I am getting slightly concerned about these markets rallying this much, but there are a few reasons (not necessarily good ones) to stay bullish, which I will outline below, after the jump.
What further hope is there?
- Turnover ignites rallies, and the high turnover numbers are often near the start of massive moves, and when the turnover turns is when the move starts fizzling out.
- Valuations are not insane in China, given that the expectations are for further opening and developments in the markets.
- More (although less concentrated) IPOs. Now there is less of a cash-holdup getting Chinese investors to keep money out of the markets and a pent-up liquidity can get unleashed and the general “pop” effect has essentially been forced on the market by the regulators now, so more IPOs means more momentum.
- Hong Kong enjoys a lot of different benefits:
- Currency tied to the US dollar means that this currency is now very attractive from a policy perspective. The RMB also enjoys this but China won’t be as influenced by this as Hong Kong (smaller economy, more trade per GDP) will be.
- Exposure to China in general, with lower valuations in dual-listed shares means that these stocks are attractive for global money managers.
- If the monetary base or closing aggregate balances start blowing up, this will add much, much more momentum to the market, all in an environment where the base currency is extremely attractive to invest into, as opposed to other risk-on rallies.
- The markets are not overextended from a technical perspective, as they are starting to get in China.
- Hong Kong money managers (“smart money”) are not exiting their positions, but rather building on them. They could of course be hedging, but as they say, cash is king. It looks like none wants the kings protection yet, or any protection for that matter since…
- Volatility is still relatively low at 17% implied volatility, which is slowly rising but less than the three-month average, and these movements have been relatively slow. I would start getting worried if volatility gets above 20% or 25% with 15-30% daily swings, and use that as a caution signal (might be too late by then though…) but these ~5% moves in volatility daily are not large enough to spark massive falls.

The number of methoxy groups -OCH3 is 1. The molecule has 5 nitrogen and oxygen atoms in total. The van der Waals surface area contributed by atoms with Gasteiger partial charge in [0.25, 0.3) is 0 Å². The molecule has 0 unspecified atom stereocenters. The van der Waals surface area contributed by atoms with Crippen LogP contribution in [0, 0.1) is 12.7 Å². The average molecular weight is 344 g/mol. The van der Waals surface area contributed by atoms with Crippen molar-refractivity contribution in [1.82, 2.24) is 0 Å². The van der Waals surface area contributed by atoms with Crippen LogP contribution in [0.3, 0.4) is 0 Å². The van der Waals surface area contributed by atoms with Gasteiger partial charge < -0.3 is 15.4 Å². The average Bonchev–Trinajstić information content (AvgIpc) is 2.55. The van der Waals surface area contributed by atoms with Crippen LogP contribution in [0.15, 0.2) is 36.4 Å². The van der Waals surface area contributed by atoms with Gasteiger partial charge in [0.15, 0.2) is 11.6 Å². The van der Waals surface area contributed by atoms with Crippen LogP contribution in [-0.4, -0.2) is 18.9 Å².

The employment numbers in the US this Friday, being an eye-popping beat with 321 000 added jobs in the US economy as reported, means that there is room for more policy divergence, and some analysts are even moving their forecasts for an interest rate increase from the Federal Reserve up a bit. Although I do personally see how the Fed will keep their policy stable for longer than others are expecting (interest rate increases – with a steadily increasing dollar, lowered commodities prices and thus a double detriment to imported inflation – are exceedingly unlikely) it does add to the allure of the US dollar as a holding position versus yen, euros (and the HUF or SEK trailing trade), pounds, or any of the commodity currencies like Aussies, Loonies, or Norwegian kroner (wanna start calling them “Salmons”?).
The jobs report already sent the yen to nearly 121.7 against the dollar, and thus the Nikkei 225 futures to above 18 000, despite nary a Mrs. Watanabe trading those contracts! With the yen falling in excess of 1%, it means that things are even more attractive to invest in in foreign currencies, and Hong Kong stocks (which is the only worthwhile access that Japanese retail investors will have to Chinese direct exposure) will add to this by looking set to rise from several factors.
It could be a very, very interesting week in Asian markets, starting with the live reactions to the currency changes and export pricing outlooks that are now set after the US employment report came out late on Friday local time.